Twitter is introducing a way to report posts as “misleading” for the first time.
Many of the large social media networks have been accused of not doing enough to fight the spread of disinformation during the COVID-19 pandemic and US election campaigns.
Twitter’s reporting function has never offered a clear option for such posts.
It said the new feature was only a test, and will only be available in a few countries, to begin with.
“Some people” in Australia, South Korea, and the United States will now see an option for “it’s misleading” when trying to report a tweet, the tech giant said.
It also warned users that the system may not have a significant effect.
“We’re assessing if this is an effective approach so we’re starting small,” the company said on its safety account.
“We may not take action on and cannot respond to each report in the experiment, but your input will help us identify trends so that we can improve the speed and scale of our broader misinformation work.”
Twitter plans to eventually launch the feature in other countries around the world.
Currently, someone reporting misinformation must choose from options such as “it’s suspicious or spam” or “it’s abusive or harmful” – and then narrow that down to more specific subcategories to make a report.
Because the options are so specific, it can often be unclear which one to use.
If I had a penny for how many times people message me asking why there’s no option to report misinformation on Twitter, I’d be a very rich woman.
Since the start of the pandemic, pressure has mounted on social media sites to do more to combat a wave of harmful falsehoods that have spread online.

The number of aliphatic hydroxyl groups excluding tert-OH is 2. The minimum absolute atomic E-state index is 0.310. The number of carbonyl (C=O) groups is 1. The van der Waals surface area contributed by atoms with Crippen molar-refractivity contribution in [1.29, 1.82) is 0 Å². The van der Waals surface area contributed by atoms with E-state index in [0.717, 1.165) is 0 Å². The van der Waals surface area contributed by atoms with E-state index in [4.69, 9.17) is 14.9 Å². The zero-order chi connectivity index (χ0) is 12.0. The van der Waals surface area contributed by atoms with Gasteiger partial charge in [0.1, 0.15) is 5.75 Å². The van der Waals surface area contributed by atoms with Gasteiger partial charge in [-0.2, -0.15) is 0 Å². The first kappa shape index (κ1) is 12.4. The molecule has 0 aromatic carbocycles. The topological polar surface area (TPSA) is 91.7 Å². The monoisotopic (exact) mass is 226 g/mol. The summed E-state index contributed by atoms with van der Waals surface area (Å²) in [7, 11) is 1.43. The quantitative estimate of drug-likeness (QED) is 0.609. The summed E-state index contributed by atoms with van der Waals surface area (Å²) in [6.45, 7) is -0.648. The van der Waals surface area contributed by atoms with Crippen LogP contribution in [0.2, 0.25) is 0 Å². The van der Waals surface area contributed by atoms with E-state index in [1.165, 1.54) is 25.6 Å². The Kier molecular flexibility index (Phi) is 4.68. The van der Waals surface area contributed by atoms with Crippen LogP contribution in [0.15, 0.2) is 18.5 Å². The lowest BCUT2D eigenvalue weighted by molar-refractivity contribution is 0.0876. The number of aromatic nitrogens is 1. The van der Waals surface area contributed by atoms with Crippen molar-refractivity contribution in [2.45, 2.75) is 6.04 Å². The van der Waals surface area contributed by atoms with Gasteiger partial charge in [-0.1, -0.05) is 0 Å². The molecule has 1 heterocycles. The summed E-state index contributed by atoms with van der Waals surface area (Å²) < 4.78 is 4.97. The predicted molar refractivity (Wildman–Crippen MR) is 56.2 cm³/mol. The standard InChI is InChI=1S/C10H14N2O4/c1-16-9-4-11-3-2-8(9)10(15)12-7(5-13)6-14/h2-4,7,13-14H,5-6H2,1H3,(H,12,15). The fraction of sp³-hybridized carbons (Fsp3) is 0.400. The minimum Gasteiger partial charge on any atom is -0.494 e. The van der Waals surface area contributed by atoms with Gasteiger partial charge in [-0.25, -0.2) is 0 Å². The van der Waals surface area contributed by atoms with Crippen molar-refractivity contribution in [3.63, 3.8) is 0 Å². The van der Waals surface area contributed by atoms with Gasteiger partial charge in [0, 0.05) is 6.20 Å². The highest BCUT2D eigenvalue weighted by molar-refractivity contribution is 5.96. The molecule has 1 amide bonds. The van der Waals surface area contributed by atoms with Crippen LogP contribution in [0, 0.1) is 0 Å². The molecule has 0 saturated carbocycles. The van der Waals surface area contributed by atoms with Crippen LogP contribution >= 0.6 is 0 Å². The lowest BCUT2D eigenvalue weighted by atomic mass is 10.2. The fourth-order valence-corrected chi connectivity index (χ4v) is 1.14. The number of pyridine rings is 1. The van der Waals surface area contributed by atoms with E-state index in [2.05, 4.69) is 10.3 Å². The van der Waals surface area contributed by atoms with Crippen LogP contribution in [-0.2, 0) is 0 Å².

That includes unfounded conspiracies about COVID-19 and vaccines, as well as surrounding last year’s US election, which went on to inspire the riots at Capitol Hill and saw US President Donald Trump’s account suspended.
I’ve spent the past year-and-a-half covering the real-world impact of misleading posts online – scaring people off COVID-19 jabs, destroying relationships, and provoking violence.
Some critics argue that the option to report misinformation should have been introduced months ago to help prevent this offline harm. But the question remains – what impact will this really have?
There are fears that the social media site will struggle to moderate the avalanche of content reported – including from those promoting falsehoods, who then flag accurate information as misleading.
Twitter has focused on issuing suspensions and bans to accounts that consistently spread harmful COVID-19 misinformation when they come to the company’s attention.
It also began putting warning labels on such tweets in early 2020, announced a collaboration with news organizations as part of an attempt to debunk false information, and started a pilot scheme in January to allow a small number of people to submit “notes” about misleading content.
However, Twitter and other tech giants continue to be criticized for the spread of false information.
Chief executives have repeatedly appeared before US politicians to answer questions about their policies, while groups such as the Center for Countering Digital Hate have accused them of not doing enough to combat vaccine misinformation – among other forms of harm.